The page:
2. a long list of testimonials from other recent students. Ask to speak to these

3. qualifications as a trader and a coach.

4. a personalised programme so that you can see in advance what will be delivered and milestones that you’ll be achieving.

5. a support network, both technical and practical, as every new trader requires support along the way.

6. Solid experience of teaching others – very important as not all successful traders can also transmit the info necessary for the student to learn.

Finding the right trading mentor

The right trading mentor will be relatable, and easy to speak to. At Trading College, we like anyone considering a mentorship to come and see us at our ‘Learn to Trade Live’ courses prior to signing up. We assess synergy and make sure that the right coach is allocated to the right student. It’s a no pressure environment designed to help you make a decision that right for you.

Before signing up to a personal trading mentor, you might like to consider checking their website and social media channels to follow their videos and market updates.  It’s worth observing their teaching skills and trading expertise. Also essential is to tune into whether the person is a day trader or swing trader – and whether that’s compatible with your own plans and learning objectives.

By investing a little time on following the mentor and observing their online presence, you could avoid a costly mistake. AVOID – the person who invites you to share their course material, as this person is only interested in reducing their costs and has no interest in your personal success. AVOID – the lure of international brokers promising to trade your funds for you for enormous returns. In our experience these are scams. AVOID – the experienced trader with no experience of teaching at all. AVOID – those lacking in relevant trading qualifications, who may be simply presenting the material created by others with little or no experience.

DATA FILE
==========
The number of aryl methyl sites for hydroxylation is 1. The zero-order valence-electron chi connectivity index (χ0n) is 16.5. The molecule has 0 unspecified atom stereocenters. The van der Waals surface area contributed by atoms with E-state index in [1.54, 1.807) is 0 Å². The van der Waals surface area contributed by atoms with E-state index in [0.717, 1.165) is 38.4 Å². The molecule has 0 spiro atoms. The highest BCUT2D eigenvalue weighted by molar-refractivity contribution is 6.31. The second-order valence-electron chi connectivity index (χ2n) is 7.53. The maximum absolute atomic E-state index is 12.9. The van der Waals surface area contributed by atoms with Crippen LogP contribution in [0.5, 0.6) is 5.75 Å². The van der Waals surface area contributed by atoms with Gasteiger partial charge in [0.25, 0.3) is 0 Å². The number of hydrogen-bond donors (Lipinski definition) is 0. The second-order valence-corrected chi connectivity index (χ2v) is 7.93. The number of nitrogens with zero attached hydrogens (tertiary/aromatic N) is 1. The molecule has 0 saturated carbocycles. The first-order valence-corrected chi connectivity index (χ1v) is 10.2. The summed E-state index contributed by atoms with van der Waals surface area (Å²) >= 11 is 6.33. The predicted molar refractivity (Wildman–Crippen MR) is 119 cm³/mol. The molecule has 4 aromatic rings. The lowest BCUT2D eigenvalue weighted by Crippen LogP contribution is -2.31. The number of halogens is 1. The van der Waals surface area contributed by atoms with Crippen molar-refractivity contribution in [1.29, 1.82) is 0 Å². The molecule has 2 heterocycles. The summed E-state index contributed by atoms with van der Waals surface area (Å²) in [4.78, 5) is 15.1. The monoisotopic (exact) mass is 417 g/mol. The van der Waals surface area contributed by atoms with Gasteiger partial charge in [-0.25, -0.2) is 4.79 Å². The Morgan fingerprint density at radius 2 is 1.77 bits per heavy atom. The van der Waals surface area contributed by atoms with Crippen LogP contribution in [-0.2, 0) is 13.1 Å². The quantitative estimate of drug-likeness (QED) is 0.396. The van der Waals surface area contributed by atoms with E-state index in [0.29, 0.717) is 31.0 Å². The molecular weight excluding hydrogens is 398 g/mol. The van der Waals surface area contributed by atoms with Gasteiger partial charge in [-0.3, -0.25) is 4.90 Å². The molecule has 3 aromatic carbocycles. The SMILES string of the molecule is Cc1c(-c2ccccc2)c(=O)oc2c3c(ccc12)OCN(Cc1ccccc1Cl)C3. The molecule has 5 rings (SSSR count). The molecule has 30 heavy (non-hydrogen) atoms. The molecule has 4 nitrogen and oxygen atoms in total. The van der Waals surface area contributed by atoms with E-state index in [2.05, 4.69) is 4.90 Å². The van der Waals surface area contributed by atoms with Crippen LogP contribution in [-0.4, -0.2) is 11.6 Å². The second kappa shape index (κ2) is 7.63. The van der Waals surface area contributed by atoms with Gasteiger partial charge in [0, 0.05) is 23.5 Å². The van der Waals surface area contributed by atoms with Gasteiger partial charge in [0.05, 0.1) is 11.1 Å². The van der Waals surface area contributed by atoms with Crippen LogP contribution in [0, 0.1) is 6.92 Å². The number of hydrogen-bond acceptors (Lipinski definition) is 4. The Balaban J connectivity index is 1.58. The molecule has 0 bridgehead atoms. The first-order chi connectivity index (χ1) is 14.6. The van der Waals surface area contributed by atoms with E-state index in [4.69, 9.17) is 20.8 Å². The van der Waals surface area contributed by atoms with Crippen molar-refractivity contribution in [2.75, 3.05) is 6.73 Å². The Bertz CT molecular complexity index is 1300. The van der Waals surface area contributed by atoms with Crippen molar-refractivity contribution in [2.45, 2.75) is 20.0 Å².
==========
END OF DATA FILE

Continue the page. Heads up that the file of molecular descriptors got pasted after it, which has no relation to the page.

I founded Trading College 10 years ago, and in that time we’ve seen countless students through our doors. Key questions to ask yourself are:

– How much time do I have to trade?

– Can I commit to day trading, or is swing trading better for me?

– Do I learn best online or face to face?

– What is my risk profile?

– How much am I prepared to commit to learning?

– What am I trying to achieve? What are my goals?

– Is this mentor a qualified trader and experienced teacher with a proven track record of success and excellent reviews?

– Am I happy with a set course, or do I need a personalised training plan to best succeed at this?

In our experience there are few short cuts to trading, and learning to do it for yourself can be a way to earn an exponential income for life.

Things you need to start trading

– An internet connection

– A laptop or computer (see website for detailed specification)

– A broker, plus charts and signals

– A sum of cash to trade with (although you can start learning with a demo account)

– Trader education

– A support network

My advice, don’t rush into this – do your research. Only those less scrupulous will pressure you in to parting with you hard-earned cash. There’s no hard sell here, and there never will be from me.

Take it at your pace, and make sure that you’re right for trading, and that trading’s right for you.

Lee Sandford

And if you’d like to know more, call for a no pressure, no obligation chat anytime.

0203 005 4905 or email chris@tradingcollege.co.uk

Bookings for Learn to Trade Live, our introductory course here: